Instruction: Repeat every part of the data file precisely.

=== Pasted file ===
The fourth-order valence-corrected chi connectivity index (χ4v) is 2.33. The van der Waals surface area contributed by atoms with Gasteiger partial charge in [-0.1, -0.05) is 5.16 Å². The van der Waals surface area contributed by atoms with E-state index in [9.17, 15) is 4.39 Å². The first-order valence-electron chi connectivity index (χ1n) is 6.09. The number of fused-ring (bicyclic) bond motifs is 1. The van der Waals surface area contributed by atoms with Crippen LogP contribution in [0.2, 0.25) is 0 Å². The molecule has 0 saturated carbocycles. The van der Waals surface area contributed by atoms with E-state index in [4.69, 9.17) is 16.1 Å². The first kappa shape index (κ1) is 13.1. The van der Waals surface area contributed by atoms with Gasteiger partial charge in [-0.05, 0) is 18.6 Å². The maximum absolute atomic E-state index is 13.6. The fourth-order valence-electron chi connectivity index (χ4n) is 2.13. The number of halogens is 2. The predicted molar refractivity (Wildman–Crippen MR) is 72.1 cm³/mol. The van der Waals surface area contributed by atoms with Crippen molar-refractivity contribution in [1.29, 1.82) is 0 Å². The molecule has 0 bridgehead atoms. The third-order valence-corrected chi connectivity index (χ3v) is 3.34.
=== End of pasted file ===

The fourth-order valence-corrected chi connectivity index (χ4v) is 2.33. The van der Waals surface area contributed by atoms with Gasteiger partial charge in [-0.1, -0.05) is 5.16 Å². The van der Waals surface area contributed by atoms with E-state index in [9.17, 15) is 4.39 Å². The first-order valence-electron chi connectivity index (χ1n) is 6.09. The number of fused-ring (bicyclic) bond motifs is 1. The van der Waals surface area contributed by atoms with Crippen LogP contribution in [0.2, 0.25) is 0 Å². The molecule has 0 saturated carbocycles. The van der Waals surface area contributed by atoms with E-state index in [4.69, 9.17) is 16.1 Å². The first kappa shape index (κ1) is 13.1. The van der Waals surface area contributed by atoms with Gasteiger partial charge in [-0.05, 0) is 18.6 Å². The maximum absolute atomic E-state index is 13.6. The fourth-order valence-electron chi connectivity index (χ4n) is 2.13. The number of halogens is 2. The predicted molar refractivity (Wildman–Crippen MR) is 72.1 cm³/mol. The van der Waals surface area contributed by atoms with Crippen molar-refractivity contribution in [1.29, 1.82) is 0 Å². The molecule has 0 bridgehead atoms. The third-order valence-corrected chi connectivity index (χ3v) is 3.34.